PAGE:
As restaurant brands deploy digital ordering, the stakes are high. Done well, digital ordering enables a brand to foster greater customer loyalty, grow sales and create a win-win-win for customers, operators/franchisees and the brand itself. Done poorly, digital ordering can damage valuable customer relationships and result in operators/franchisees losing trust in the brand.

In my experience as the Founder & CEO of Olo.com over the past nine-and-a-half years, I’ve had the pleasure of working with more than 150 brands to operate digital ordering programs that today serve more than 7 million customers. In that time, I’ve learned that there are many critical components to a successful digital ordering program. Here are my top 10 tips for a successful digital ordering implementation:

1. Make sure that all key departments are in the boat before you set sail. Digital ordering requires participation from IT, operations, marketing, and training, as well as executive buy-in from the c-suite. (read more…)

This post is sponsored by Coca-Cola.

Specialty beverages offer foodservice operators a low-cost way to drive margins, differentiate themselves from competitors and satisfy consumer needs.

Using ingredients they are likely to already have on hand, operators can generate excitement around the menu and raise their check averages with a variety of offerings that strengthen their own brands.

Specialty beverages are among the fastest-growing categories in foodservice, and their multifaceted nature can speak to consumer preferences for both health and indulgence, and also allow for personalization and customization.

We talked to Thays Morgan, senior manager for strategy, planning and development for the full-service restaurant channel at Coca-Cola’s foodservice division, about how operators can leverage specialty beverages to grow their business.

Why are specialty beverages so important to foodservice operators?

When we look at the specialty beverage categories — teas, lemonades, limeades, shakes, smoothies and even sparkling sodas and specialty sodas — they are forecast to have double-digit growth over the next five years. (read more…)

Restaurants with a sustainability plan have an advantage over the competition in several ways. Making an effort to protect the environment and prevent food waste helps restaurants make a connection with customers by showing that they care. Taking steps toward a sustainable operation is also good for the bottom line — energy-saving appliances, composting and on-site gardens can all help restaurants save money. With so many benefits, implementing a sustainability plan might seem like a no-brainer, but it can be a daunting task for busy restaurant owners who don’t know where to start.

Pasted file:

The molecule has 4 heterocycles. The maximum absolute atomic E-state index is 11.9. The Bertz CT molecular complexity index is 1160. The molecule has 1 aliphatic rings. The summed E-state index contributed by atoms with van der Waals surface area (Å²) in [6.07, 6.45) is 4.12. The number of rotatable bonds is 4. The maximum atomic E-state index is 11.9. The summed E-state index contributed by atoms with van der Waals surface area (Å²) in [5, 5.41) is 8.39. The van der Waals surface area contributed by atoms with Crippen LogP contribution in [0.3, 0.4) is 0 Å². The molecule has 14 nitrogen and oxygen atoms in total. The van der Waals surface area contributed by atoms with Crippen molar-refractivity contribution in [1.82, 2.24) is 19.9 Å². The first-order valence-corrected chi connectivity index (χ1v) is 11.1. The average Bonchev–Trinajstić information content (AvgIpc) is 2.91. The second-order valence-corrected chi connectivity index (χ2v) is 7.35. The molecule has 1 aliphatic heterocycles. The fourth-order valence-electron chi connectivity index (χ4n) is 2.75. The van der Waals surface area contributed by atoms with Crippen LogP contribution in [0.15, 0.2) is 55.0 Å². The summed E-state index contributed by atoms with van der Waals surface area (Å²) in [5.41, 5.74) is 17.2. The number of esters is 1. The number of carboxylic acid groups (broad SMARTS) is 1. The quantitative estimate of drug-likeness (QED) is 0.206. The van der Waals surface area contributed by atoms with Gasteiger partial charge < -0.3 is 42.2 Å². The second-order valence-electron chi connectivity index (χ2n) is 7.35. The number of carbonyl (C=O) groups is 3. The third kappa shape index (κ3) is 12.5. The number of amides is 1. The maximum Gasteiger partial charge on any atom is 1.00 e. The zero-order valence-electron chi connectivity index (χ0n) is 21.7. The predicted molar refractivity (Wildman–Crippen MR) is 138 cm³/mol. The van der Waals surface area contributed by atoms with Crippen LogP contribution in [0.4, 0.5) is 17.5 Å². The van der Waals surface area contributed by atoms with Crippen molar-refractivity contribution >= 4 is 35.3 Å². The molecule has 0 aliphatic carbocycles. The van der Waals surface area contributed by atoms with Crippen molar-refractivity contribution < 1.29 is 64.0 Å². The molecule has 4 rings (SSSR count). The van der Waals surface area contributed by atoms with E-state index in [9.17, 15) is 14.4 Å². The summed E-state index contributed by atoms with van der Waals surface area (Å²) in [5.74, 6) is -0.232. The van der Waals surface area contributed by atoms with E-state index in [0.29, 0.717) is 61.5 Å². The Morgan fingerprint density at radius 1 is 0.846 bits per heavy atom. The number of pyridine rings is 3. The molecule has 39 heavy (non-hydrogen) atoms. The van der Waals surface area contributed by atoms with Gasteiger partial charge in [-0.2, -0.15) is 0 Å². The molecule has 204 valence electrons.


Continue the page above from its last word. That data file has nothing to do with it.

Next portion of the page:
To help restaurants get on the path to sustainability, the National Restaurant Association started the Conserve program, which aims to help restaurants become more efficient and engage with customers about the topics they care about. SmartBrief interviewed Conserve Program Director Jeff Clark about how the program has evolved and why restaurants shouldn’t wait to move forward with a sustainable business strategy. (read more…)

Tight economic times, trends toward healthier dining and new seasonal flavors may drive us to change our dessert habits at times, but Americans still want to indulge in after-dinner sweets and, when they do, it’s most likely they’ll be having something chocolate. More than two-thirds of restaurant menus boast at least one chocolate dessert, with vanilla a far-off second at about 40%, according to Datassential, and many restaurants are seeing that old classics with new twists, as well as desserts that offer guests a different way of dining, are trending with consumers today.

There’s evidence that eateries are innovating in the area of chocolate, even as they downsize the menu. Restaurant menus were 2% smaller in the third-quarter of 2014, compared to the same period last year, and dessert menus shrank 3%, according to Technomic.

“The overall trend of downsizing menus means restaurants are focusing on the highest-reward items, the ones with the highest margins or the biggest sellers or the ones with the biggest buzz, and that’s certainly true with desserts,” said Technomic restaurant industry watcher Mary Chapman. (read more…)

America’s foodies have educated themselves about different cuisines and exotic ingredients through travel, food TV shows, social sharing sites and even old-fashioned word-of-mouth, and the most adventurous among them are fueling the rising popularity of chefs’ tasting menus. Paradoxically, the more they know, the more many want to be surprised and delighted rather than dictate each course.

Chefs Andrew Kochan and Tim Lanza bought Philadelphia’s Marigold Kitchen this year from founder Rob Halpern, who spent five years building a following for the eatery’s tasting menu. The partners are carrying on the tradition Halpern started, along with Chef Keith Krajewski and General Manager Christopher Albert.

“We’re doing the same thing as the previous owner, it’s something bold and unique, but we have tweaked it in our own way,” said Lanza.

Marigold Kitchen offers a 14-course tasting menu for $90 per person, with seasonal offerings that change at least four and as many as six times a year, Lanza said. (read more…)